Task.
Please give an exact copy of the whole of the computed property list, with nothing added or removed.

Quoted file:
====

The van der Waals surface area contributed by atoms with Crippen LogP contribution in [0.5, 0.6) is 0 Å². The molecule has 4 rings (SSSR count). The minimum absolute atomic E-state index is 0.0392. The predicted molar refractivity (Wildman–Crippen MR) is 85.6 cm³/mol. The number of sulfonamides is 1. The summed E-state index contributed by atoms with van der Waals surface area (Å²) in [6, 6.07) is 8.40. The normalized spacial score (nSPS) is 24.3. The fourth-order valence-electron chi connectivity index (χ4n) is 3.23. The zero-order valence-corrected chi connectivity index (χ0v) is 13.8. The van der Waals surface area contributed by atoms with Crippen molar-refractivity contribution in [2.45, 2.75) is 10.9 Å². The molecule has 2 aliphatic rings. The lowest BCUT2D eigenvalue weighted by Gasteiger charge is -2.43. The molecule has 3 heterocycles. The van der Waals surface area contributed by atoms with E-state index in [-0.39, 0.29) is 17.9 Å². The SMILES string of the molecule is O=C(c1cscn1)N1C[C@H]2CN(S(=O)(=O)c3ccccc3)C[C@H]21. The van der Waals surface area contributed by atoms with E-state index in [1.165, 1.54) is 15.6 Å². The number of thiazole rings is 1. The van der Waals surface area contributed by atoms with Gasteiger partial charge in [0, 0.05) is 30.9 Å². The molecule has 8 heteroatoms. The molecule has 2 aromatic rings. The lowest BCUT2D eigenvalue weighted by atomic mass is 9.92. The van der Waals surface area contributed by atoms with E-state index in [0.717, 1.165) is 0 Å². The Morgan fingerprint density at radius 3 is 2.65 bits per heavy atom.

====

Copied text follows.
The van der Waals surface area contributed by atoms with Crippen LogP contribution in [0.5, 0.6) is 0 Å². The molecule has 4 rings (SSSR count). The minimum absolute atomic E-state index is 0.0392. The predicted molar refractivity (Wildman–Crippen MR) is 85.6 cm³/mol. The number of sulfonamides is 1. The summed E-state index contributed by atoms with van der Waals surface area (Å²) in [6, 6.07) is 8.40. The normalized spacial score (nSPS) is 24.3. The fourth-order valence-electron chi connectivity index (χ4n) is 3.23. The zero-order valence-corrected chi connectivity index (χ0v) is 13.8. The van der Waals surface area contributed by atoms with Crippen molar-refractivity contribution in [2.45, 2.75) is 10.9 Å². The molecule has 2 aliphatic rings. The lowest BCUT2D eigenvalue weighted by Gasteiger charge is -2.43. The molecule has 3 heterocycles. The van der Waals surface area contributed by atoms with E-state index in [-0.39, 0.29) is 17.9 Å². The SMILES string of the molecule is O=C(c1cscn1)N1C[C@H]2CN(S(=O)(=O)c3ccccc3)C[C@H]21. The van der Waals surface area contributed by atoms with E-state index in [1.165, 1.54) is 15.6 Å². The number of thiazole rings is 1. The van der Waals surface area contributed by atoms with Gasteiger partial charge in [0, 0.05) is 30.9 Å². The molecule has 8 heteroatoms. The molecule has 2 aromatic rings. The lowest BCUT2D eigenvalue weighted by atomic mass is 9.92. The van der Waals surface area contributed by atoms with E-state index in [0.717, 1.165) is 0 Å². The Morgan fingerprint density at radius 3 is 2.65 bits per heavy atom.